together into a free list via the above ob_type slot abuse. Then the 250 or
    so items are handed out one-by-one as needed and stitched back into the free
    list as they are freed.

    Now consider how difficult it is to decide if that block of 250 or so
    objects is all unused so that we can free() it. We have to walk through the
    list and check to see if that chunk is in the free list. That's complicated
    by the fact that the ref count fields aren't initialized to zero until a
    particular chunk is first used as an allocated int object and would have to
    be to support this block free operation (=> more cost up front). Still,
    assume we can semi-efficiently determine that a particular block is composed
    of all freed int-object-sized chunks. We will then unstitch it from the
    chain of blocks and call free() to free it. Still, we are left with the
    behavior of the operating system's malloc/free implementation. It probably
    won't sbrk() the block back to the OS, so after all that work your process
    still holds the memory.

    Okay, so malloc/free won't work. We could boost the block size up to the
    size of a page and use mmap() to map a page into memory. I suspect that
    would become still more complicated to implement, and the block size being
    probably about eight times larger than the current block size would incur
    even more cost to determine if it was full of nothing but freed objects.

    Tom> If Python freed (most of) the memory when it had finished with it,
    Tom> then all the system would have to do is:

    That's the rub. Figuring out when it is truly "finished" with the memory.

    Tom> Surely Python should free the memory if it's not been used for a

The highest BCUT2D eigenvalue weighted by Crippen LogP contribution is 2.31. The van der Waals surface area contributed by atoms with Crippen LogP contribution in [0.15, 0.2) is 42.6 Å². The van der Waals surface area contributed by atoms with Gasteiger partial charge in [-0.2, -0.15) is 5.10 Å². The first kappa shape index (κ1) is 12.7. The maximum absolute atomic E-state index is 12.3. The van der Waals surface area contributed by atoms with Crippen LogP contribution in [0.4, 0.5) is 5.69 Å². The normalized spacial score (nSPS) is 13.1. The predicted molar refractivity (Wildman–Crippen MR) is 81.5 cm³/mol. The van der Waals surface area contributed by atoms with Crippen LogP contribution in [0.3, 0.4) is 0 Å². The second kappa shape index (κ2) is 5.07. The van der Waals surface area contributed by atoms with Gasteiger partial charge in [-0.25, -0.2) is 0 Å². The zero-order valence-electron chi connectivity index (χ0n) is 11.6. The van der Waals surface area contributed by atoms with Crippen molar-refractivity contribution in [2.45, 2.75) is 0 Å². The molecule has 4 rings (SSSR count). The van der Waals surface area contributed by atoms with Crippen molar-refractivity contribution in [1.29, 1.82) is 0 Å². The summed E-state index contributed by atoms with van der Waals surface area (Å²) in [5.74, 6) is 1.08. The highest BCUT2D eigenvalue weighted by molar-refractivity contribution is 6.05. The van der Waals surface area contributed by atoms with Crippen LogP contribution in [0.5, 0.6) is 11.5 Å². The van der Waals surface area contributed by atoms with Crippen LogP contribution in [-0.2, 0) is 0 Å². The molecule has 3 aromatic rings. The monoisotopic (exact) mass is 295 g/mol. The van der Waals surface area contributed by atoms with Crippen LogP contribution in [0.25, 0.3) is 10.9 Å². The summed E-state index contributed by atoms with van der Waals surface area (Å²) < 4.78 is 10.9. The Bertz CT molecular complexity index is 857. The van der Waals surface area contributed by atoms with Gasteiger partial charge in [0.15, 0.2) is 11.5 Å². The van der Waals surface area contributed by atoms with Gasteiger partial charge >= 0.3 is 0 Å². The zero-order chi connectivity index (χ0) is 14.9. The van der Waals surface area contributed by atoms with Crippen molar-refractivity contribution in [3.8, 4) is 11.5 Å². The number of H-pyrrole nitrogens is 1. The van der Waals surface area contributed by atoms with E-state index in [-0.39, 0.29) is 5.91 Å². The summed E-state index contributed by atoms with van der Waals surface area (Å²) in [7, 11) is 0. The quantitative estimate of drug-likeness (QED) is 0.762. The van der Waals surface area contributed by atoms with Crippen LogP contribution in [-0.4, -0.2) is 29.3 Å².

Tom> certain amount of time (say a few seconds), as allocation times are
    Tom> not going to be the limiting factor if it's gone unused for that
    Tom> long.

    This is generally the point in such discussions where I respond with
    something like, "patches cheerfully accepted". ;-) If you're interested in
    digging into this, have a look at the free list implementation in
    Objects/intobject.c. It might make for a good Google Summer of Code
    project:

    http://code.google.com/soc/psf/open.html
    http://code.google.com/soc/psf/about.html

    but I'm not the guy you want mentoring such a project. There are a lot of
    people who understand the ins and outs of Python's memory allocation code
    much better than I do.

    Tom> I've also tested similar situations on Python under Windows XP, and
    Tom> it shows the same behaviour, so I think this is a Python and/or
    Tom> GCC/libc issue, rather than an OS issue (assuming Python for linux
    Tom> and Python for windows are both compiled with GCC).

    Sure, my apologies. The malloc/free implementation is strictly speaking not
    part of the operating system. I tend to mentally lump them together because
    it's uncommon for people to use a malloc/free implementation different than
    the one delivered with their computer.

    Skip
     
    , Mar 21, 2007
    #11
  12. On Wed, 21 Mar 2007 15:03:17 +0000, Tom Wright wrote:

    [snip]

    > Ah, thanks for explaining that. I'm a little wiser about memory allocation
    > now, but am still having problems reclaiming memory from unused objects
    > within Python. If I do the following:
    >
    >>>>

    > (memory use: 15 MB)
    >>>> a = range(int(4e7))

    > (memory use: 1256 MB)
    >>>> a = None

    > (memory use: 953 MB)
    >
    > ...and then I allocate a lot of memory in another process (eg. open a load
    > of files in the GIMP), then the computer swaps the Python process out to
    > disk to free up the necessary space. Python's memory use is still reported
    > as 953 MB, even though nothing like that amount of space is needed.


    Who says it isn't needed? Just because *you* have only one object
    existing, doesn't mean the Python environment has only one object existing.


    > From what you said above, the problem is in the underlying C libraries,


    What problem?

    Nothing you've described seems like a problem to me. It sounds like a
    modern, 21st century operating system and programming language working
    like they should. Why do you think this is a problem?

    You've described an extremely artificial set of circumstances: you create
    40,000,000 distinct integers, then immediately destroy them. The obvious
    solution to that "problem" of Python caching millions of integers you